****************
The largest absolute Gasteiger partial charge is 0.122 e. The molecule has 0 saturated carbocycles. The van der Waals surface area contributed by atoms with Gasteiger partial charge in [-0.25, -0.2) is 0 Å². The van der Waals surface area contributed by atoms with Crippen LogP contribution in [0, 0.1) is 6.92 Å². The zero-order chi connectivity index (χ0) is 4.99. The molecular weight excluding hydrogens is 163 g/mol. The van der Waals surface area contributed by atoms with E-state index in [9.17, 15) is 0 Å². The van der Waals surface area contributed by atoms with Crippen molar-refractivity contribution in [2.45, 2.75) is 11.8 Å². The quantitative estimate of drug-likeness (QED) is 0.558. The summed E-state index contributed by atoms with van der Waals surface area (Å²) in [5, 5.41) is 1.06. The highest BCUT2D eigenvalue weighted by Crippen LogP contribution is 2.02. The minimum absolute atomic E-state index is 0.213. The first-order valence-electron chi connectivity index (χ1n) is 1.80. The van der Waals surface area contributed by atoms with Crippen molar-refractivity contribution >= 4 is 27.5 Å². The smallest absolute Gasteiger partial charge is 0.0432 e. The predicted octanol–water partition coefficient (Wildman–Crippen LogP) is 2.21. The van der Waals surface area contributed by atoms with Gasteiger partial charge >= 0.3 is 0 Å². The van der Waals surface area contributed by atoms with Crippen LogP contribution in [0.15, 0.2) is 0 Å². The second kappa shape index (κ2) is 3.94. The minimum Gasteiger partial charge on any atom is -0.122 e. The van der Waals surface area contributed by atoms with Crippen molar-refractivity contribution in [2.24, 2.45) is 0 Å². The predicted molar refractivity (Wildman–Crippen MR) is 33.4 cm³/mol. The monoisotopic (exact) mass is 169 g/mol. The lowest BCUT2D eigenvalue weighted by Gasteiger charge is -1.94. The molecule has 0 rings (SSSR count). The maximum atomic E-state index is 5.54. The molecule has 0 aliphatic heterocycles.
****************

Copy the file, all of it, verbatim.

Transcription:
The largest absolute Gasteiger partial charge is 0.122 e. The molecule has 0 saturated carbocycles. The van der Waals surface area contributed by atoms with Gasteiger partial charge in [-0.25, -0.2) is 0 Å². The van der Waals surface area contributed by atoms with Crippen LogP contribution in [0, 0.1) is 6.92 Å². The zero-order chi connectivity index (χ0) is 4.99. The molecular weight excluding hydrogens is 163 g/mol. The van der Waals surface area contributed by atoms with E-state index in [9.17, 15) is 0 Å². The van der Waals surface area contributed by atoms with Crippen molar-refractivity contribution in [2.45, 2.75) is 11.8 Å². The quantitative estimate of drug-likeness (QED) is 0.558. The summed E-state index contributed by atoms with van der Waals surface area (Å²) in [5, 5.41) is 1.06. The highest BCUT2D eigenvalue weighted by Crippen LogP contribution is 2.02. The minimum absolute atomic E-state index is 0.213. The first-order valence-electron chi connectivity index (χ1n) is 1.80. The van der Waals surface area contributed by atoms with Crippen molar-refractivity contribution >= 4 is 27.5 Å². The smallest absolute Gasteiger partial charge is 0.0432 e. The predicted octanol–water partition coefficient (Wildman–Crippen LogP) is 2.21. The van der Waals surface area contributed by atoms with Gasteiger partial charge >= 0.3 is 0 Å². The van der Waals surface area contributed by atoms with Crippen LogP contribution in [0.15, 0.2) is 0 Å². The second kappa shape index (κ2) is 3.94. The minimum Gasteiger partial charge on any atom is -0.122 e. The van der Waals surface area contributed by atoms with Crippen molar-refractivity contribution in [2.24, 2.45) is 0 Å². The predicted molar refractivity (Wildman–Crippen MR) is 33.4 cm³/mol. The monoisotopic (exact) mass is 169 g/mol. The lowest BCUT2D eigenvalue weighted by Gasteiger charge is -1.94. The molecule has 0 rings (SSSR count). The maximum atomic E-state index is 5.54. The molecule has 0 aliphatic heterocycles.